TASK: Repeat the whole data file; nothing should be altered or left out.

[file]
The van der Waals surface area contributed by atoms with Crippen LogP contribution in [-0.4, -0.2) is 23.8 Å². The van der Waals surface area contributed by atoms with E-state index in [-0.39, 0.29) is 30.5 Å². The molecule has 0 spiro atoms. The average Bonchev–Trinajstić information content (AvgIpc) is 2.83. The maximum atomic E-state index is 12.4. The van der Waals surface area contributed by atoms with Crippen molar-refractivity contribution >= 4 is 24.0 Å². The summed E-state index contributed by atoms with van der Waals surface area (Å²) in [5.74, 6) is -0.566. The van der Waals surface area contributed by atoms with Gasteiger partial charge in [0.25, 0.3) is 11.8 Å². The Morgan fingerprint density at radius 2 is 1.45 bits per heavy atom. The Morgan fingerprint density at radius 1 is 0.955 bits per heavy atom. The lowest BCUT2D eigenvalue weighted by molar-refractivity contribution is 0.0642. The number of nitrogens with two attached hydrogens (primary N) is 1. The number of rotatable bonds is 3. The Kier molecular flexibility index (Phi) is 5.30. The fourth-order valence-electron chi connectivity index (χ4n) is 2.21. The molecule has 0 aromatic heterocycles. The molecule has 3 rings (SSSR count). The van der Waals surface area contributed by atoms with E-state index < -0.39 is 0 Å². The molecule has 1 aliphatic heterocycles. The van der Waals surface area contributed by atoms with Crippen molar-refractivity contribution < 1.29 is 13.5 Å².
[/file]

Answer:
The van der Waals surface area contributed by atoms with Crippen LogP contribution in [-0.4, -0.2) is 23.8 Å². The van der Waals surface area contributed by atoms with E-state index in [-0.39, 0.29) is 30.5 Å². The molecule has 0 spiro atoms. The average Bonchev–Trinajstić information content (AvgIpc) is 2.83. The maximum atomic E-state index is 12.4. The van der Waals surface area contributed by atoms with Crippen molar-refractivity contribution >= 4 is 24.0 Å². The summed E-state index contributed by atoms with van der Waals surface area (Å²) in [5.74, 6) is -0.566. The van der Waals surface area contributed by atoms with Gasteiger partial charge in [0.25, 0.3) is 11.8 Å². The Morgan fingerprint density at radius 2 is 1.45 bits per heavy atom. The Morgan fingerprint density at radius 1 is 0.955 bits per heavy atom. The lowest BCUT2D eigenvalue weighted by molar-refractivity contribution is 0.0642. The number of nitrogens with two attached hydrogens (primary N) is 1. The number of rotatable bonds is 3. The Kier molecular flexibility index (Phi) is 5.30. The fourth-order valence-electron chi connectivity index (χ4n) is 2.21. The molecule has 0 aromatic heterocycles. The molecule has 3 rings (SSSR count). The van der Waals surface area contributed by atoms with E-state index < -0.39 is 0 Å². The molecule has 1 aliphatic heterocycles. The van der Waals surface area contributed by atoms with Crippen molar-refractivity contribution < 1.29 is 13.5 Å².